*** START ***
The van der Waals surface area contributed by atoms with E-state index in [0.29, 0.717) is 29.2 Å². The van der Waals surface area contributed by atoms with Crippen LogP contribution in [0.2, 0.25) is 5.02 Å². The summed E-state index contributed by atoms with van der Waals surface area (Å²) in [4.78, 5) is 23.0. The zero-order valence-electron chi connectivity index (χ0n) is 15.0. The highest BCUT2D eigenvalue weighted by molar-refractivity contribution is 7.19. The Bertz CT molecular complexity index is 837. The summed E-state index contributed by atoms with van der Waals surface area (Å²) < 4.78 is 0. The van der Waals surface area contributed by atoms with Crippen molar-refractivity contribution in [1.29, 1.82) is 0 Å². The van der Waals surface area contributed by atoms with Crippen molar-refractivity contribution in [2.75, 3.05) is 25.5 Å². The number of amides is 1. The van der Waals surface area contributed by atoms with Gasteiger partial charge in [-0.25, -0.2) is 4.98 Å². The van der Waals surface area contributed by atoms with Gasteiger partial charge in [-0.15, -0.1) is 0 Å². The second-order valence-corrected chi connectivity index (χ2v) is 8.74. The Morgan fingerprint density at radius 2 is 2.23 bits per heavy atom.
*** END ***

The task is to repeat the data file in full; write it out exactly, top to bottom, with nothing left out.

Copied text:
The van der Waals surface area contributed by atoms with E-state index in [0.29, 0.717) is 29.2 Å². The van der Waals surface area contributed by atoms with Crippen LogP contribution in [0.2, 0.25) is 5.02 Å². The summed E-state index contributed by atoms with van der Waals surface area (Å²) in [4.78, 5) is 23.0. The zero-order valence-electron chi connectivity index (χ0n) is 15.0. The highest BCUT2D eigenvalue weighted by molar-refractivity contribution is 7.19. The Bertz CT molecular complexity index is 837. The summed E-state index contributed by atoms with van der Waals surface area (Å²) < 4.78 is 0. The van der Waals surface area contributed by atoms with Crippen molar-refractivity contribution in [1.29, 1.82) is 0 Å². The van der Waals surface area contributed by atoms with Crippen molar-refractivity contribution in [2.75, 3.05) is 25.5 Å². The number of amides is 1. The van der Waals surface area contributed by atoms with Gasteiger partial charge in [-0.25, -0.2) is 4.98 Å². The van der Waals surface area contributed by atoms with Gasteiger partial charge in [-0.15, -0.1) is 0 Å². The second-order valence-corrected chi connectivity index (χ2v) is 8.74. The Morgan fingerprint density at radius 2 is 2.23 bits per heavy atom.